Evan Berry Stepping Up On Defense

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    Evan Berry-1Evan Berry showed what he can do on the football field in 2014.

    As a true freshman, Berry, the younger brother of famed Vol defensive back Eric Berry and twin brother of current Vol linebacker Elliott Berry, took over kickoff return duties midway through the season and was a standout at that spot. His 29.5 yards-per-return average qualified as the seventh best in the nation. His 68-yarder against Chattanooga was the longest for a Tennessee player since 2012.

    So there’s been little question of if the Fairburn, Ga., native has the athleticism and the instincts to play at this level. He does. But, like several other members of the 2014 Legacy Signing Class, Berry is looking to take the next step in 2015, and in his case that likely includes him holding down that kickoff return job for a full season and at least solidifying a spot on the two-deep at safety.

    Saturday’s scrimmage was a nice step in that direction for him.

    “Had a couple interceptions, played downhill and played with great, great confidence,” coach Butch Jones said of Berry’s performance inside Neyland Stadium on Saturday afternoon. “So that was great to see.”

    A couple of those nice plays came in the open portion of the situational scrimmage. Berry channeled his older brother a bit, showing flashes of being a complete player in the secondary. Facing the second-team offense, he came up and laid a huge hit on senior receiver Johnathon Johnson, a play that got the entire defensive sideline jumping.

    One play later, he made a leaping interception, snatching a ball from freshman quarterback Quinten Dormady at its highest point, ending that drive almost single-handedly.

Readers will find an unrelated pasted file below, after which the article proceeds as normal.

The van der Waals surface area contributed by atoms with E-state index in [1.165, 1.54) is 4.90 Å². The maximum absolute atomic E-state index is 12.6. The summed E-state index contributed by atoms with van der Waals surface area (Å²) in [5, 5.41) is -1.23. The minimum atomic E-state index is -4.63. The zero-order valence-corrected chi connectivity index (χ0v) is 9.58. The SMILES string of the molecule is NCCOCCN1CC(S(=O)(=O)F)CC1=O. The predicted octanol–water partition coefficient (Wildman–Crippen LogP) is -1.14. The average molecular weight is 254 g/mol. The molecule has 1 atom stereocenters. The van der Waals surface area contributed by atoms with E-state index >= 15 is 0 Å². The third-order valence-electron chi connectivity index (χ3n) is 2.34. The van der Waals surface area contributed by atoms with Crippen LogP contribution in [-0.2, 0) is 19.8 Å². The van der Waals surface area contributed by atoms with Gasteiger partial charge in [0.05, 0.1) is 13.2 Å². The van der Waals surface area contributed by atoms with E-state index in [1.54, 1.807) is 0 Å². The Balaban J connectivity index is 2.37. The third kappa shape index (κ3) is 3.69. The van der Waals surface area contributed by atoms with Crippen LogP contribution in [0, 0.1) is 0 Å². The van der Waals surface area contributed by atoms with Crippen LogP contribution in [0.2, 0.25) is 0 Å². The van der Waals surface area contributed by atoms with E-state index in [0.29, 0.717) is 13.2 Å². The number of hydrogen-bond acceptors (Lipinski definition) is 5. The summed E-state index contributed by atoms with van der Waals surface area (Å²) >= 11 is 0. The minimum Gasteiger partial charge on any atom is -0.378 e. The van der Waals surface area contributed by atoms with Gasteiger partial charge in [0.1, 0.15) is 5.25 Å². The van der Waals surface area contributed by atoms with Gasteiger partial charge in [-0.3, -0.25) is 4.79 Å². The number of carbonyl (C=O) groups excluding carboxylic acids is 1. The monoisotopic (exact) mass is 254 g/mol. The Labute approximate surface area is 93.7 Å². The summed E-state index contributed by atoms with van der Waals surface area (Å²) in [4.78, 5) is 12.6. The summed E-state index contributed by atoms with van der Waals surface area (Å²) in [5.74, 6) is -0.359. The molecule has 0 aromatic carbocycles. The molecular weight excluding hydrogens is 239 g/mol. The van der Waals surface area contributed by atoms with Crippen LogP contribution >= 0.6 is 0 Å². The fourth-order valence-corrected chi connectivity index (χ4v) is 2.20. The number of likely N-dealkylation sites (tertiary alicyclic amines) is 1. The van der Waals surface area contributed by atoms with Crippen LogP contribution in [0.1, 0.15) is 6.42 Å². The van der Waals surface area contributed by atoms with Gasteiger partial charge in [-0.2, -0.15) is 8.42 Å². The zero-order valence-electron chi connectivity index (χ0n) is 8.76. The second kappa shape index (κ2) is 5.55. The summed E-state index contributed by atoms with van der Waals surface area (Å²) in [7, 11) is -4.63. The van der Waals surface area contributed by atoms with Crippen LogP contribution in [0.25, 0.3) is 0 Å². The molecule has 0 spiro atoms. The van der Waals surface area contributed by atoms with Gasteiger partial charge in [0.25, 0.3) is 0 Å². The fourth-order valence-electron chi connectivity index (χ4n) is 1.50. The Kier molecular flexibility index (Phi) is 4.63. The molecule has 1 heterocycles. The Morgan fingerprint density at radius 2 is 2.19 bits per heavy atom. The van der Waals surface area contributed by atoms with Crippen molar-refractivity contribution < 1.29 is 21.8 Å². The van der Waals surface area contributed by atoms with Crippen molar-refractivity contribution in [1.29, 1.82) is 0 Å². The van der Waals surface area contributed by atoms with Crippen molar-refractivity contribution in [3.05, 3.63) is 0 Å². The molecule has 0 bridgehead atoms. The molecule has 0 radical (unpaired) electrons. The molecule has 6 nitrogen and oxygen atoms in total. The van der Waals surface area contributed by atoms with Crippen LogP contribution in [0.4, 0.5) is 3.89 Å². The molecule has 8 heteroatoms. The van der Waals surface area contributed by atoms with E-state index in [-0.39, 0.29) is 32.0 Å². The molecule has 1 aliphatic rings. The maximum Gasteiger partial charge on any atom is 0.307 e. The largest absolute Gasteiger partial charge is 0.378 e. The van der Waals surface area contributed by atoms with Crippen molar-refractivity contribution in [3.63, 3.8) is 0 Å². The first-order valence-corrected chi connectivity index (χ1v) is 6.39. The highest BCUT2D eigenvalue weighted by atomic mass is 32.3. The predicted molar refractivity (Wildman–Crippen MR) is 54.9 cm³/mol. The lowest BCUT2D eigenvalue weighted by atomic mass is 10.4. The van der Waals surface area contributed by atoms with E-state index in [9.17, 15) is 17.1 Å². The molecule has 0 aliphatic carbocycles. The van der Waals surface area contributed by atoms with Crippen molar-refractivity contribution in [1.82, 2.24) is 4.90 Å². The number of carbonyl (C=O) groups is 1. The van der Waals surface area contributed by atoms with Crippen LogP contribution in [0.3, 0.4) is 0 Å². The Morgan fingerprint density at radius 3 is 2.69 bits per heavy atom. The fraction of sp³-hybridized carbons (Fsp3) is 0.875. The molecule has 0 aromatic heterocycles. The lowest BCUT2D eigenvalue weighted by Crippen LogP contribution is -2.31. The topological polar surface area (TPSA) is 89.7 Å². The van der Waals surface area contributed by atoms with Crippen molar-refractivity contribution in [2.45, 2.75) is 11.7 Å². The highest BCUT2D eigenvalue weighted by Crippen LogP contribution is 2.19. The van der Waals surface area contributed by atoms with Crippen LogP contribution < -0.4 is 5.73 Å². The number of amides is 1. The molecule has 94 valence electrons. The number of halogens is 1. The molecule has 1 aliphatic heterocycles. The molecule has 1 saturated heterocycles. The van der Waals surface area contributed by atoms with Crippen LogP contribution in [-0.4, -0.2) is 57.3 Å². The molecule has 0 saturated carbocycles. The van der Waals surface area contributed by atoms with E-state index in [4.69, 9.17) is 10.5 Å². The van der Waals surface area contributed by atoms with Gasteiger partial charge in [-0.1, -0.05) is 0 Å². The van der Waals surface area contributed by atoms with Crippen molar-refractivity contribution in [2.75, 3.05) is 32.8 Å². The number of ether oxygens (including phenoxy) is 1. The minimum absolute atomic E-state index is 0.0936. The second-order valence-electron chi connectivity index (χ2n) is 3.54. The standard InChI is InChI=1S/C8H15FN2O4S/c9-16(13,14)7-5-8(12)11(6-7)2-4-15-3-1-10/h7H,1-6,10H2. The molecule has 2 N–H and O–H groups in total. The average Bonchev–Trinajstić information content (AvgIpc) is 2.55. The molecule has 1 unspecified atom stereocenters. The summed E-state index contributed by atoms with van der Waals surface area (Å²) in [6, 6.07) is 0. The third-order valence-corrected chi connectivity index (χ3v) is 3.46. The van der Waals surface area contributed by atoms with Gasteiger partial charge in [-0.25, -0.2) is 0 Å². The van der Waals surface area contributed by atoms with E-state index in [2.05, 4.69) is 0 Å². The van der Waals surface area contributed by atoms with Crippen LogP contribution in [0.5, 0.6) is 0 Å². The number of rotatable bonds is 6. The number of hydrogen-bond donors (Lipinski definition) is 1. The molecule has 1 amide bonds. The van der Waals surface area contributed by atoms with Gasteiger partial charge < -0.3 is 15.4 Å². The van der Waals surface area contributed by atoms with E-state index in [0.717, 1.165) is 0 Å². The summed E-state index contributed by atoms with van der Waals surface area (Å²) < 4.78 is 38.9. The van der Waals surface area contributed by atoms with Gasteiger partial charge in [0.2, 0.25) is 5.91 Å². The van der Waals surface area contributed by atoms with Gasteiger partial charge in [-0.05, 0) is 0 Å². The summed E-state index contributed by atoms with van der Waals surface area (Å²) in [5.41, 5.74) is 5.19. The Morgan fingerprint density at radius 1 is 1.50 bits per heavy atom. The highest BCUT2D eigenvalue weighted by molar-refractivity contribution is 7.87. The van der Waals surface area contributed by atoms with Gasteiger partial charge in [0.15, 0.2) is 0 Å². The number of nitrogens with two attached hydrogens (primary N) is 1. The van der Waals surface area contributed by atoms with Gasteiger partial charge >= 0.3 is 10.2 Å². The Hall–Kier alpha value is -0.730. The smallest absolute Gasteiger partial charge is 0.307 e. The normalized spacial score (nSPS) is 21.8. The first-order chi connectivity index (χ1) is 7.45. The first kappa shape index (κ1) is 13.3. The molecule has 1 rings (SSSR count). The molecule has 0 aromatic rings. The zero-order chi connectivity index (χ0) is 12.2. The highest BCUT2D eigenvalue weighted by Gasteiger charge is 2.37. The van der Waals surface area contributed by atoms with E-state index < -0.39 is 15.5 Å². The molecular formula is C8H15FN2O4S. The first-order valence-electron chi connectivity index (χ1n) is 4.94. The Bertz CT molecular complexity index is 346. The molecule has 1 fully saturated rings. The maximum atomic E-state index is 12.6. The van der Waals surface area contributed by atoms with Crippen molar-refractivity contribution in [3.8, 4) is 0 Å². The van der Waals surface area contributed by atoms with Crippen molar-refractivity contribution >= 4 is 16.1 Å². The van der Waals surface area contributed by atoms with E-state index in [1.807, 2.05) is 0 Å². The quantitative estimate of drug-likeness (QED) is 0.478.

The good Evan Berry was clearly on display on Saturday. But Jones, as he has with many of the young players this spring, used one of his favorite phrases to describe his overall development this spring.

    “It has been a work in progress,” he said. “There have been good days, there have been days that have been better than others. But one thing about Evan is, he is extremely competitive and you saw that today. We all know he can run. Now it is being able to have the instincts, understanding offensive schemes, what they are trying to approach, just letting it go. I thought today he played downhill.”

    The good news for Tennessee is that he still has another full year to figure it all out on defense before the expectations rise to a higher level. He can play behind seniors Brian Randolph and LaDarrell McNeil this year, but assuming both win the starting jobs this fall, that means safety will be wide open come 2016. Berry, along with fellow current rising sophomore Todd Kelly Jr. are the early favorites to be penciled in as a four-star legacy duo at that point.

    It’s borderline-blasphemous in Tennessee circles to suggest that he’ll get to the point where he can be as dominant as his older brother. But those who see him everyday are noticing the potential.

    “He’s a little wide-eyed sometimes too, but once he gets going, he looks just like his brother,” said Randolph. “He’s getting it down.”